Suborder : DORIDINA
Superfamily : Eudoridoidea
Family : Phyllidiidaedae

In the Eudoridoidea the gills can be withdrawn into a pocket for protection. Another name for the superfamily is the "Cryptobranchia" which basically means "hidden gills".

The Phyllidiidae, Rafinesque, 1814

There exist in this familly six genus : Phyllidia (Cuvier, 1797), Fryeria (Gray, 1853), Phyllidiella ( Bergh, 1869), Phyllidiopsis (Bergh, 1875), Ceratophyllidia ( Eliot, 1903) and Reticulidia (Brunckhorst, 1990), only Reticulidia genus is absent from Reunion Island.

All the information presented in this page come from Brunckhorst publication :
Brunckhorst, D.J. (1993) The systematics and phylogeny of Phyllidiid Nudibranchs (Doridoidea). Records of the Australian Museum, Supplement 16: 1-107.

Characteristics of Phyllidiidae

Members of the family Phyllidiidae are tough bodied and generally possess hard notal tubercles, and the general shape tend to be more oval than elongate

The mantle skirt covers the foot.

They have retractile lamellate rhinophores.

Lamellate rhinophore

They lack the dorsal, circumanal floret of gills which are typical of other dorids.

A posterior, median, dorsal anus is present in alI members of the Phyllidiidae except for Fryeria (posteroventral).

phyllidia coelestris
Secondary gills : Phyllidia varicosa


The secondary gills of alI phyllidiid nudibranches are flat and triangular in shape, the longest edge being attached at right angles across the groove which occurs ventrolaterally between the mantle and the foot.

Large and small gill leaflets alternate in a series (frorn 70 - 150 leaflets) around the entire ventrolateral groove.

The gills are interrupted by the mouth, anteriorly, and the reproductive openings on the right hand side (and in Fryeria by the anal opening).

In some species the foot sole may possess a longitudinal black stripe or other distinctive mark.

They have no jaws or radula, the foregut is highly modified for suctorial feeding on sponges

Phyllidia alyta


External and internal features of different phyllidiidae :

In this table we have presented only some external and internal characters of the six genera of phyllidiid (see reference / Brunckhorst for more details)

Oral tentacles
partially fused
Rhinophores coloration
cream to yellow
cream to yellow
various colours : bi or multi-colored
White to cream
Notal ornementation
tuberculate (may form ridges)
tuberculate (may form ridges)
tuberculate (may form ridges)
stalked papillae (no tubercles)
smooth ridges (no tubercles)
Pharyngeal bulb
large, ovate
small, broad
very large
very elongated
large, broadly rounded
Oesophageal retractor muscle
Anal position
large, bulbous
short, narrow
short, narrow
short, narrow
Bursa copulatrix stalked
no, or very short
yes (long)

Characteristics of genus Phyllidia :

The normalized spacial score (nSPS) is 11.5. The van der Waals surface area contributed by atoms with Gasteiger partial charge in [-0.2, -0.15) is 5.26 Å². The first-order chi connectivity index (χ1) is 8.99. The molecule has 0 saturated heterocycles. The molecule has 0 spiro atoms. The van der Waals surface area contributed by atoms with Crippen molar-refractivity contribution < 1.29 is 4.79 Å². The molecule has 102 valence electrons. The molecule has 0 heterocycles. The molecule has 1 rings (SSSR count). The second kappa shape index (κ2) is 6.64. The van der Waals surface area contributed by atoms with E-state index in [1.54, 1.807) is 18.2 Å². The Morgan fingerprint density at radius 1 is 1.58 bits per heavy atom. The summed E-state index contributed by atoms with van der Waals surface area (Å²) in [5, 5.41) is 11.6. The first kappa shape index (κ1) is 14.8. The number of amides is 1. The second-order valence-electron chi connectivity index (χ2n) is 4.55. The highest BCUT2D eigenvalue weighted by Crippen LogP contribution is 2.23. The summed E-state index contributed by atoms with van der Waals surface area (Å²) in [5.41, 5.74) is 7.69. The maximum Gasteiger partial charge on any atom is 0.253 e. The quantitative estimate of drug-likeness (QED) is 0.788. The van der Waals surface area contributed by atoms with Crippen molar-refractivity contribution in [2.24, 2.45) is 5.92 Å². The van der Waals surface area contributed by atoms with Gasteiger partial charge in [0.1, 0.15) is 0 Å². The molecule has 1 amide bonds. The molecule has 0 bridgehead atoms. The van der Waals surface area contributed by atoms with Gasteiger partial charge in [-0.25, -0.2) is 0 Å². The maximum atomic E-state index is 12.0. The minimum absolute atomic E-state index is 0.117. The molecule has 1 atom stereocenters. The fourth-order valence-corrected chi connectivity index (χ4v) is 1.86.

External morphology :

Species of Phyllidia generally possessing large nodal tubercles on the dorsum.
    The tubercles may form, or be joined by, longitudinal ridges.
    Rhinotubercles are present. The rhinophore colour is cream to gold -yellow.
    The two separate digitate oral tentacles are, finger- like protuberances.
    A groove is present on the ventrolateral surface of each oral tentacle.

Anatomy :

The pharynx narrows slightly and forms a distinctive "S" bend through the central nerve ring.

From there, the oesophagus continues back into a large compact digestive gland mass which occupies about two thirds of the body cavity.

There is no distinct separation into a stomach region within the digestive gland mass.

The intestine originates dorsally from the posterior half of the digestive gland mass and passes forward before turning to the right, almost encircling the pericardium, and then straightening to run posteriorly down the right side to open mid-dorsally via the anal papilla.

The blood gland overlies the oesophagus, central nerve ring and reproductive organs.

In Phyllidia, as in alI phyllidiids, the ovotestis overlies the anterior portion of the digestive glands.

The excretory system was not completely traced although the position of the renal syrinx is indicated.

The reproductive system occurs in the space between the pharyngeal bulb (anteriorly) and the digestive gland mass (posteriorly) and opens laterally between the mantle and foot on the right side.

The mouth leads into a short narrow oral tube which passes into a swollen, musculoglandular pharyngeal bulb.

The length of the pharyngeal bulb is equal to its breadth.

Two large extrinsic retractor muscles insert posterodorsally onto the pharyngeal bulb and originate from the dorsolateral body wall about one quarter to one third of the length down the body.

A short, narrow tubular pharynx leaves the pharyngeal bulb posterodorsally.

The pharynx narrows slightly and forms a distinctive "S"

Then, the oesophagus continues back into a large compact digestive gland mass which occupies about two thirds of the body cavity.

Reproductive system :

The ovotestis produces male and female sexual cells.

From the ovotestis the hermaphrodite duct expands into a spherical ampulla.

The ampulla is the same size or slightly smaller than the bursa copulatrix and receptaculum seminis.

The prostate and oviduct separate immediately at their common departure point from the ampulla.

The penis is large and bulbous, it is eversible, the distal end possessing rows of spines.

The nidamental gland mass is very large and spherical.

The bursa copulatrix and receptaculurn seminis are large, rounded, and of equal size.

The vaginal duct divides at the base of the bursa. Distally, the vaginal duct enters a common vestibule with the penis.

reproductive system

Reference :

Brunckhorst, D.J. (1993) The systematics and phylogeny of Phyllidiid Nudibranchs (Doridoidea). Records of the Australian Museum, Supplement 16: 1-107.